2:11-13 However, later on when Peter came to Antioch, I was forced to openly oppose him to his face. What he did after he arrived there was totally wrong. He was eating with Gentile Christians who never went through the rite of circumcision, but when some friends of James came Peter wouldn’t eat with the Gentiles anymore. He was scared to death that these friends of James, who insisted on the necessity of circumcision, might reprimand him. As a result, the Jewish Christians broke away to follow Peter in being two-faced, and even Barnabas was led astray by this act of hypocrisy.
At this point in Paul’s letter to the Galatians, he decides to confront their faulty mindset that was exhibited by their current defection from the Gospel Paul brought them. It appeared to be a matter of ingratitude on their part, both toward what God did for them in the Anointed One  and toward Paul himself. And he challenges their failure to remember what they ought to already know, that which should be shared with both their fellow believers, friends, and even families to be more considerate and not allow, in his absence, such inappropriate behavior to surface among themselves. Why did they not see that it was proper to be just as jealous of what was good in his absence as well as when he was with them. .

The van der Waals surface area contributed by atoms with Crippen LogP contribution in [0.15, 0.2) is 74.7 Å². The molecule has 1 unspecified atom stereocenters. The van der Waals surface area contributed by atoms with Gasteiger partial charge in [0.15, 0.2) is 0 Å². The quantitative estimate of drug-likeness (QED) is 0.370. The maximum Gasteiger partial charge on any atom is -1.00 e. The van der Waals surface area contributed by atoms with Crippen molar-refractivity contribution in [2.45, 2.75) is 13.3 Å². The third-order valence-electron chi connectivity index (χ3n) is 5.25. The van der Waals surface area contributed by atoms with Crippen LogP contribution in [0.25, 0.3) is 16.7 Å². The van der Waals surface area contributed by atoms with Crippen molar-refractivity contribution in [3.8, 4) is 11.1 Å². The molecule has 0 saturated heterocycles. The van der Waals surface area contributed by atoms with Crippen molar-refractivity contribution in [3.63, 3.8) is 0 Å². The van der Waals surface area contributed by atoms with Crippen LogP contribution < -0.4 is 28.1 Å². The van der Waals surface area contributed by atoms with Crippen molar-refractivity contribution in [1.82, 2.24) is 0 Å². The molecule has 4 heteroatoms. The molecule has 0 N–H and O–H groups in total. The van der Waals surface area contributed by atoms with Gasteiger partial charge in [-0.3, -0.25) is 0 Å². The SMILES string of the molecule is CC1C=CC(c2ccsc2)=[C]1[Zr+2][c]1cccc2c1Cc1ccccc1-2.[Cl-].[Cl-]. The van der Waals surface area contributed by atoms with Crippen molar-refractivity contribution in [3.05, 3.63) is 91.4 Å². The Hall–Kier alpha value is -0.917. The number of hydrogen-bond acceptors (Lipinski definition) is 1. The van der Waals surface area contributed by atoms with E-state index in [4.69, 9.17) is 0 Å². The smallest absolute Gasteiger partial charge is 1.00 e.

Many Bible scholars believe that this incident took place sometime after the events recorded in Acts of the Apostles 15:30-35. For some reason, Peter decided to go to Antioch to see what effect the letter sent by the Council made on the spirit of fellowship between the Jewish and Gentile members. While it is not mentioned in Acts, there is one clue that may be key to understanding it as a direct result of Peter’s visit.